Rather than a sum certain contract outside the MCO, why not have the MCO based on a fixed dollar amount, instead of a formula? The reason is that this still does not protect the former spouse. Recall that the former spouse may receive no more than 50 percent of the disposal retired pay under the MCO. In the model above, the former spouse is supposed to receive $828 per month. Suppose the member receives a total pension of $2,000 per month, with a 50 percent disability rating that occurs after the marriage. Then, the disposable retired pay is only $1,000 per month, and the former spouse’s award is capped at $500 per month. The former spouse may receive more than 50 percent of the disposable retired pay if the additional percentage is considered alimony or child support, not property division. But, this would entail an alimony clause within the MCO to be triggered by the fixed dollar award. However, even with alimony, the maximum amount of disposable retired pay that can be awarded to the former spouse is 65 percent. Thus, with the 50 percent disability rating, the most the alternate spouse could receive is $650, while the award is supposed to be $828 per month.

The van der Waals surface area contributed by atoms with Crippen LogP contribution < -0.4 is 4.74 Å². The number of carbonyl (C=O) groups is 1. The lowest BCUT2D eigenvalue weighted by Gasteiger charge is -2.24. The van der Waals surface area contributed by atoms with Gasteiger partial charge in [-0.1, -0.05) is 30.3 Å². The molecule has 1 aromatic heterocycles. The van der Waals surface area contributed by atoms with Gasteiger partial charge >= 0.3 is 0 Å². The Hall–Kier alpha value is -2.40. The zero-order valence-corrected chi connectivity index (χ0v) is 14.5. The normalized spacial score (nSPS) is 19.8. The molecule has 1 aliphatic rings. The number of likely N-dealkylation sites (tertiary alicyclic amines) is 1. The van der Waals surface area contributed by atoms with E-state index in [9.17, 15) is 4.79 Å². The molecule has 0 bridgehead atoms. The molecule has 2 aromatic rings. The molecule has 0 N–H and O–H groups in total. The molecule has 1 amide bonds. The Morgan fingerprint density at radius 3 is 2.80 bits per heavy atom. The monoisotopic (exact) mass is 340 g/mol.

The former spouse receives payments directly from DFAS under the MCO, and he or she will also pay taxes on these payments.

Indemnity